So, we need to get better diagnosis in the community, among general practitioners. 

We know that the experience of hospital systems is often not good enough for people with dementia and we know that the aged care system is simply not meeting the needs of those hundreds of thousands of families. 

QUESTION: [Alzheimer’s Australia] say they need half a billion dollars to fix the system, have you got that money? Can you commit to that? 

MB: Well there are a range of submissions in the aged care area by organisations such as Alzheimer’s Australia for extra funding. What has been made to clear to me by those organisations [is] that it’s not just a case of additional money. Additional money is always welcome in an area like aged care but it’s not just a case of money. 

The system needs reform. Our system was put in place in the mid 1980s and it’s simply not meeting the needs or the changing preferences of older Australians and their families. 

So, it’s much more than a question of additional money. It’s a question of very complex system reform. 

QUESTION: Would you be hesitant to ask for more money [for your specific ministerial portfolios] given the promises of a surplus?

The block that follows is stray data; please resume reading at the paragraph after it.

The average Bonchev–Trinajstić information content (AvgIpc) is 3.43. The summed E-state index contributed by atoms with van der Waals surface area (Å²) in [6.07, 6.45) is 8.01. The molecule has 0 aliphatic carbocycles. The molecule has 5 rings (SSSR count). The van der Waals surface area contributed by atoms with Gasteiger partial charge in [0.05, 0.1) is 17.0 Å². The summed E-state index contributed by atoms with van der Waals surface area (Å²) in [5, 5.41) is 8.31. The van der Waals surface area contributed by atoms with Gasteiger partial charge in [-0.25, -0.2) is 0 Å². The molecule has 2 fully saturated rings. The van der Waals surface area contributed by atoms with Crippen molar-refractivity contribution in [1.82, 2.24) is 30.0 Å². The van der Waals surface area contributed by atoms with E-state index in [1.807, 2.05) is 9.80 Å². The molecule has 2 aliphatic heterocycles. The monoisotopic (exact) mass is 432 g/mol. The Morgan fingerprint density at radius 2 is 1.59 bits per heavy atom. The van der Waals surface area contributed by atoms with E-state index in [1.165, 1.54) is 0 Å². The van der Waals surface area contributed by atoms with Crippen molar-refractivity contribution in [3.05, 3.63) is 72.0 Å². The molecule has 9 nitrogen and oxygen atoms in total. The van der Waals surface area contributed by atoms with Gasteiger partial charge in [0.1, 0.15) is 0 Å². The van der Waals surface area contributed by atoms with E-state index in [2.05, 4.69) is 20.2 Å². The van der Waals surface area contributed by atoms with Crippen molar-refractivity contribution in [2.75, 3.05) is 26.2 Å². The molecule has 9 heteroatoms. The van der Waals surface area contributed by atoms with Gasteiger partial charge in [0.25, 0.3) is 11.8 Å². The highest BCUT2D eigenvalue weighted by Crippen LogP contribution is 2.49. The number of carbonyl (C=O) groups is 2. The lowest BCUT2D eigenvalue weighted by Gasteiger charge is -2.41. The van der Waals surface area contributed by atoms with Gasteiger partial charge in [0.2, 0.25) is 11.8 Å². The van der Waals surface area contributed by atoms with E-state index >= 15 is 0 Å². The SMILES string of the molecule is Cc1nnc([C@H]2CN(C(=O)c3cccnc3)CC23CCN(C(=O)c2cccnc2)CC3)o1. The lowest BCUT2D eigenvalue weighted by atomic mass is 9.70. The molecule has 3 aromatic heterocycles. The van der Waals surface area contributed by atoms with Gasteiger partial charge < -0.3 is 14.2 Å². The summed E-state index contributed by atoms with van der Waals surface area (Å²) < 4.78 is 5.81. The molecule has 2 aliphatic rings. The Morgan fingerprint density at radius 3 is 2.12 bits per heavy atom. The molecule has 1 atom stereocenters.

MB: Look, the government is committed and determined to return the budget to surplus in 2012-13 and that is an important economic objective. 

But, we’re also committed to aged care reform in this term of government and we’ll make sure we’re able to deliver both commitments. 

QUESTION: How long is it going to take to reform this area? 

MB: Well the Productivity Commission told us when they delivered their report last year that reform should be rolled out over 5 years. At the time, a number of aged care providers and indeed Alzheimer’s Australia said that 10 years was more likely to be the time taken to properly reform this system. 

So, we know this is not quick, it’s not easy, but it’s something we’re determined to start during this term of government, so that the needs of older Australians and their families can be better met than they are today.

Tags: alzheimers-australia, budget-2012, caring-for-older-australians, consumers, cota-australia, dementia, reform,